Deputies in the jail are unarmed. Inmates are aware that a fight involving a weapon will not be impeded until backup deputies arrive. Killing another inmate in front of a deputy gains the respect of other inmates, both in jail and in the subsequent prison environment. Hunter had called for backup as soon as he saw the attackers approach Flemming. When the row was searched, no shank was found. Inmates often dispose of a weapon by flushing it down the toilet when it is thrown into their cell after an attack. When Hunter heard the toilet flush, he shut off the water to the module, but the shank used to kill Flemming was not found. Inmates commonly have makeshift handcuff keys, and Gornick was known to be able to use them. There was no retaliation against defendant, Gornick, or Rivera. Ordinarily, there would have been a reprisal for an attack by Hispanics on an African-American inmate, unless there were an understanding between the groups. Flemming was African-American; defendant testified that he and Gornick were of mixed racial heritage, and associated with Hispanics in the jail.
The prosecution also presented evidence that on three occasions, prohibited razor blades were found in defendant‟s cell. In addition, a deputy testified that in February 1996, as he took defendant and other inmates back from court, defendant managed to free one hand from his cuffs and strike another inmate in the face with his fist, without provocation. This inmate was charged with setting a house fire in which his children had died. The prosecution also showed that defendant had been convicted of residential burglary in September 1993.
The fathers of Takuma Ito and Go Matsuura testified about their sons, and the impact of the murders on their families.
Defendant testified at the penalty phase. He said that on the day of the murders he had met with his probation officer, who persuaded him to check into a drug rehabilitation clinic. Afterward, he went to Kelli Waquan‟s house, drank some tequila, and decided to go out with her, Christine Munoz, and Irene Ruiz. Waquan, Munoz, and defendant left in Waquan‟s van around 6:30 p.m. and picked up Ruiz. Defendant had the revolver that he always carried when he went out. It was unloaded, but he had bullets in his pocket. He had no particular plan to use it. He had been given the gun by a fellow Rancho San Pedro gang member, because the gang was at war with the Crips.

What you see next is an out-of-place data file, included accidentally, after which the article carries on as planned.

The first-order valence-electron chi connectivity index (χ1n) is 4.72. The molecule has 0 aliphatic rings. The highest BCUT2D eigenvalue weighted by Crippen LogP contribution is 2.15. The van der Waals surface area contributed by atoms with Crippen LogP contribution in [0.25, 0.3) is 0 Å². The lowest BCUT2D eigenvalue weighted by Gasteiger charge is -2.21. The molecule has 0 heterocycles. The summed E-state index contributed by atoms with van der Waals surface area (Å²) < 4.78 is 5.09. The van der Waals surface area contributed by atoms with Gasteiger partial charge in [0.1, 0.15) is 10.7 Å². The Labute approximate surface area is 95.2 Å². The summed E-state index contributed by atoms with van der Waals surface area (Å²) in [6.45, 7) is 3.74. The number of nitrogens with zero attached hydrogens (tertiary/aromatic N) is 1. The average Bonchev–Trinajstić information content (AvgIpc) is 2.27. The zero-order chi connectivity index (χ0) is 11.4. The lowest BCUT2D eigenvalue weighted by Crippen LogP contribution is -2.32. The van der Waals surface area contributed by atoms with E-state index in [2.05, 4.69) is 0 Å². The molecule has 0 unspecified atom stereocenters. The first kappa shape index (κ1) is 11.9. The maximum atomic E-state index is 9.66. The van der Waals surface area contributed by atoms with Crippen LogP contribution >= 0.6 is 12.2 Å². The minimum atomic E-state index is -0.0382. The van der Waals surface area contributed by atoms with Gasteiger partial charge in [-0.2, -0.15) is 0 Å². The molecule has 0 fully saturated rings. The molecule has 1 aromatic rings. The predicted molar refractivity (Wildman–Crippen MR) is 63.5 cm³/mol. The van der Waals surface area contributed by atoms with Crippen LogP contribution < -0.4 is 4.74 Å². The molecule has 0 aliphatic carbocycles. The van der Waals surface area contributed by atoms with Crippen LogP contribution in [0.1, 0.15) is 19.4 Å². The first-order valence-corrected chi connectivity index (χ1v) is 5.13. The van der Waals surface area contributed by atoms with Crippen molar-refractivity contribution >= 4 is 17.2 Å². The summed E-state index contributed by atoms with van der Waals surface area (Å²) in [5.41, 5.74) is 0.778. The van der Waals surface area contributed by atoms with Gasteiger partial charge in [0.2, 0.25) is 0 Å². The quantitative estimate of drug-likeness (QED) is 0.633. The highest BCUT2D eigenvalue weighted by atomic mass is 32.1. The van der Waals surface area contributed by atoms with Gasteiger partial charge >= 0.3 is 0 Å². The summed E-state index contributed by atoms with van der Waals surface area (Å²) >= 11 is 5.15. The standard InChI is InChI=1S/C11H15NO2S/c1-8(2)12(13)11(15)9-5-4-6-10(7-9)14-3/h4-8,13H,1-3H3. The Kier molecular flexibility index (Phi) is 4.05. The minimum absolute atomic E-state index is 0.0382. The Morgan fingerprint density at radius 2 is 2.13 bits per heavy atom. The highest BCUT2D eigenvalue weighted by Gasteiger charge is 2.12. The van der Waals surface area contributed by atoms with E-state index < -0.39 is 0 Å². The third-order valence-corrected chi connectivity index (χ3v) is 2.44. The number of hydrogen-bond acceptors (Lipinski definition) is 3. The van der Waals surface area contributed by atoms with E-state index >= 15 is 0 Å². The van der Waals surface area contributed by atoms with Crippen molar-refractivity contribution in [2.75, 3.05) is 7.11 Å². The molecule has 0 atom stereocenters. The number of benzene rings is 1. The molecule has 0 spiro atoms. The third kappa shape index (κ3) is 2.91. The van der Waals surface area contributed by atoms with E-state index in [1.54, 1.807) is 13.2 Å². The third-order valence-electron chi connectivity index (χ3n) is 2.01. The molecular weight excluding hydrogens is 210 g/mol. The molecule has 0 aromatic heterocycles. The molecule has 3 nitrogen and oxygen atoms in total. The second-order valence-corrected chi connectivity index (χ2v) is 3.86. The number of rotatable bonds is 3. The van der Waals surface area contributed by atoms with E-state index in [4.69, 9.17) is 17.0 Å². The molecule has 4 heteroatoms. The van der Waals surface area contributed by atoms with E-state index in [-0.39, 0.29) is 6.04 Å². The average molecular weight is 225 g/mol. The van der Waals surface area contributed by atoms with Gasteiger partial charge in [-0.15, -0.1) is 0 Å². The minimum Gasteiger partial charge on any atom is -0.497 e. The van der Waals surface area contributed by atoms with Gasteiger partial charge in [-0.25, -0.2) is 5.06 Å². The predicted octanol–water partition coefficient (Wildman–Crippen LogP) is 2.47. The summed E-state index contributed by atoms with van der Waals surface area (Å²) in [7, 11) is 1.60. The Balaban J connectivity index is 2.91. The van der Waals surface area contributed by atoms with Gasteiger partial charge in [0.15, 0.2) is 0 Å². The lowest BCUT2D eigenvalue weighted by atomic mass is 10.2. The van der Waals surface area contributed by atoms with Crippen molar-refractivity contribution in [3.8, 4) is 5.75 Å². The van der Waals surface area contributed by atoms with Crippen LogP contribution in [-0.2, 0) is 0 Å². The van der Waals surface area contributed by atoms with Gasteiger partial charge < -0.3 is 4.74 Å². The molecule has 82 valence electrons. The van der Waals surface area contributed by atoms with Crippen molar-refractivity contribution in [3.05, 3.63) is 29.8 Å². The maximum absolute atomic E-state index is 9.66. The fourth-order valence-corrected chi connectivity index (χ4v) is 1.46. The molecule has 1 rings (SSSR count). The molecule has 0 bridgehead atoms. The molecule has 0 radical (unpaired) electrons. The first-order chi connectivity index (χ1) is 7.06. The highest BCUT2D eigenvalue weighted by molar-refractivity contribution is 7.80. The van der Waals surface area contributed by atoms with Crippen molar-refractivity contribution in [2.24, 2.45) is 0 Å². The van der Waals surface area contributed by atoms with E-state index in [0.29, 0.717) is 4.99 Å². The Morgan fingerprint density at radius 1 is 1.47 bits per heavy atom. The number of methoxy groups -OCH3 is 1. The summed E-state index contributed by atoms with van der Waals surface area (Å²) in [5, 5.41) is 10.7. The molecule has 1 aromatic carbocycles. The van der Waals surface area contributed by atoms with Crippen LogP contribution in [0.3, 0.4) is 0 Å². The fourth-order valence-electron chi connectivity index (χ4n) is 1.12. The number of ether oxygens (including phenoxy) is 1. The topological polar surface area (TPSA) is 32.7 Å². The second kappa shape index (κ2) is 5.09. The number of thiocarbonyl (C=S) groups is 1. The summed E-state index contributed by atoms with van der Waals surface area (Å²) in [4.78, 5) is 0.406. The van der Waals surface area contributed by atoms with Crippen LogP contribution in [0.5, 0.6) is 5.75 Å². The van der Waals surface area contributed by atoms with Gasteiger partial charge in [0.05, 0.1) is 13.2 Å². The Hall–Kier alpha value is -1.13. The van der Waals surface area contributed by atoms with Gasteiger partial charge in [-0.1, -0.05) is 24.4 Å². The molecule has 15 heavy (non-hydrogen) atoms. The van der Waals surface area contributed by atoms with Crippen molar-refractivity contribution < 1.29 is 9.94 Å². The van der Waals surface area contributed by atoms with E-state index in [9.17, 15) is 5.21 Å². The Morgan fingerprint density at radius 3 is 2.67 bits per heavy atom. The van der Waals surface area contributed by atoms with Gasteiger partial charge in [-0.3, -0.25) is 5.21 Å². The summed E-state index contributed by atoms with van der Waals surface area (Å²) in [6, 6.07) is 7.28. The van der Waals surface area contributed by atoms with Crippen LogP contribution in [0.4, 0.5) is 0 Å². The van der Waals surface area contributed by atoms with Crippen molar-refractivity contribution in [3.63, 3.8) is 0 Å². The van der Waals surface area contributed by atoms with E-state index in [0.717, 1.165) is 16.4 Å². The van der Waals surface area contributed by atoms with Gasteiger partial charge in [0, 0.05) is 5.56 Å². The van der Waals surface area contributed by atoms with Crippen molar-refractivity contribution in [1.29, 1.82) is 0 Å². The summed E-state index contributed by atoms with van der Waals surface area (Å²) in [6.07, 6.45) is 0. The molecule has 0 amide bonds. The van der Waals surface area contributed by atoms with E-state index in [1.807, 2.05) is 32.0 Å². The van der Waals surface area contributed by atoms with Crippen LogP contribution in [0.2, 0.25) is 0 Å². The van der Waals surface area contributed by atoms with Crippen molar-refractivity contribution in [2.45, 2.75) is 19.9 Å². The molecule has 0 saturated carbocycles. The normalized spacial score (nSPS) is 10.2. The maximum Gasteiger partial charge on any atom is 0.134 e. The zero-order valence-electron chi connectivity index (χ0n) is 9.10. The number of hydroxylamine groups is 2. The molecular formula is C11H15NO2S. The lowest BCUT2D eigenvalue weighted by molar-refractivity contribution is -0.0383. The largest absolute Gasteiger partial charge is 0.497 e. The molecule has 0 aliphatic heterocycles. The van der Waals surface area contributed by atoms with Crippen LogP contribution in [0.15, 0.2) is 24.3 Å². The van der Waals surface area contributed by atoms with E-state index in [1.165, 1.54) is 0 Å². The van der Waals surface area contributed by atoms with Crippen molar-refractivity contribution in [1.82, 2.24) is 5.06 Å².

Waquan drove to a liquor store and bought two bottles of Thunderbird, which defendant drank as they drove around. Defendant bought some crack cocaine, which he shared with Waquan. They bought more alcohol and crack cocaine, which all four smoked. They then bought more cocaine on credit and smoked that. Someone in the van brought up the idea of committing a robbery, but defendant maintained it was not his idea. By the time they got to the crime scene, defendant was quite inebriated.
In the Ralphs parking lot, defendant approached Ito and asked for a ride, intending to go somewhere else for the robbery. Ito pulled the car seat back for defendant to get in. Defendant had loaded his gun before leaving the van, and had it in his hand. As he was getting into the car, the gun went off by accident. Only then did he notice Matsuura in the car. He panicked and began shooting until his ammunition was gone. He could not remember what he was thinking at the time. He turned to go back to the van, but Waquan drove away. Defendant got into Ito‟s car and left in it. He did not know how the victims‟ bodies came to be in the positions where they were found in the parking lot.
The defense played tapes of three statements defendant gave after his arrest. In the course of these interviews, defendant eventually admitted that he alone had been the shooter, and expressed remorse for the victims and their families.
Regarding Flemming‟s murder, defendant testified that Gornick and Rivera were friends of his. Defendant disliked Flemming, who had verbally abused him, but the real conflict was between Gornick and Flemming. After a cell search, Gornick‟s address book had been mistakenly returned to Flemming‟s cell. Flemming threatened Gornick‟s family members, and the dispute was well known on the row. Gornick had to take action against Flemming, or the other inmates would consider him a coward. Other inmates testified about Flemming‟s threats against Gornick and his family.